Don’t worry, be happy despite monolines and Société Générale

Even with a few days worth of hindsight, the Fed’s out-of-sequence, out-of-hours 75 basis points cut in the target for the Federal Funds rate continues to look extraordinary and deeply misguided. Indeed, it looks less and less like a decisive pre-emptive move in response to unexpected bad news designed to meet the Fed’s triple mandate of maximum employment, stable prices and moderate long-term interest rates, than a knee-jerk panic reaction to a global stock market collapse.

Did the sharp global decline in stock values at the beginning of this week reflect a rational re-assessment of fundamentals? The only two candidate explanations I have heard are (a) that the collapse was probably triggered by concerns about the financial viability of the monolines and (b) that it was intensified by the unwinding by SocGen of the long equity positions taken by its employee of the year (not!). I find neither explanation convincing. If the collapse was a spurious, non-fundamental event, there is no reason for the Fed to react to it. The ability of the Fed to meet its fundamental objectives is seriously undermined if it is perceived as the poodle of the equity markets.


Fear about the credit ratings or even the financial viability of some of the monolines is not a plausible driver of a fundamentals-based stock market retreat. The monolines insure default risk. They don’t diminish it, but only spread it. They therefore fulfil the same economic function as credit default swaps (CDS).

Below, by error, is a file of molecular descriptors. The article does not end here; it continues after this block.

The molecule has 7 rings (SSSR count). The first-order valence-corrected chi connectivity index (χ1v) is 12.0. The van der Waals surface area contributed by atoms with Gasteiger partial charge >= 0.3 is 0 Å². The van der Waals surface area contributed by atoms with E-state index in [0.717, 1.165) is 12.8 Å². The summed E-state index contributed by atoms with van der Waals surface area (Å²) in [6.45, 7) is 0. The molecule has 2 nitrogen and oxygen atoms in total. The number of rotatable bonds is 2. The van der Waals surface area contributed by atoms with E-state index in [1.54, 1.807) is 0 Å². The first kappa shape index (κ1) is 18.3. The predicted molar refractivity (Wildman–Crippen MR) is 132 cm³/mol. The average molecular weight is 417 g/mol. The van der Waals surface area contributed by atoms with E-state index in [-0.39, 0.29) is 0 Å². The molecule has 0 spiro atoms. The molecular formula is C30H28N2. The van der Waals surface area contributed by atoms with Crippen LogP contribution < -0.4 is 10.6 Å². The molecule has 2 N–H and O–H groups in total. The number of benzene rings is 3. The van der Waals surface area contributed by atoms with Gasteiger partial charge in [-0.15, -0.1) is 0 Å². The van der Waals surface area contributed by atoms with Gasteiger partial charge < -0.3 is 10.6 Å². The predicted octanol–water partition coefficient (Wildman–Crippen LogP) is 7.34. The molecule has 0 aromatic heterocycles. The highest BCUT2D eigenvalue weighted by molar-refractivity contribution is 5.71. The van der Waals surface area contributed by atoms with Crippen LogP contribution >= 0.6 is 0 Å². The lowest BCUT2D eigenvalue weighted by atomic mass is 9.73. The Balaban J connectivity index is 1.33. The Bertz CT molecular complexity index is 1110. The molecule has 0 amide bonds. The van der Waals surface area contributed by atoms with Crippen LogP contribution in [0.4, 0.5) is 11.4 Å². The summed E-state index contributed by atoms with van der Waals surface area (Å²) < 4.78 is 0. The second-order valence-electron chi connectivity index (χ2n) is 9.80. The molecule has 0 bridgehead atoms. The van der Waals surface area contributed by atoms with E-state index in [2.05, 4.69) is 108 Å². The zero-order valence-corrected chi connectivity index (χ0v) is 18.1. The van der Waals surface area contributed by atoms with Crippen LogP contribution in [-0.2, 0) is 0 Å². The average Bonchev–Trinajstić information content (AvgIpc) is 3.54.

When a monoline insures credit risk, this has a number of consequences. First, if no default has occurred as yet, the debt instrument (a bond, say) that is insured now carries a lower risk premium, provided the  monoline does not default whenever the original issuer defaults (loosely, provided the defaults of the original issuer and the monoline are not perfectly positively correlated). For a given probability that the original issuer defaults given that the monoline defaults, the default risk premium on the insured debt instrument will be lower the lower the probability of default of the monoline. This is one reason why monolines without a AAA rating cannot get new business. Second, the original issuer (or the party offering the credit-risk-insurance-enhanced instrument) pays an insurance premium to the monoline. If markets are reasonably efficient, there should be no free lunch here: the cost of the default insurance should equal the reduction in borrowing costs permitted because of the insurance.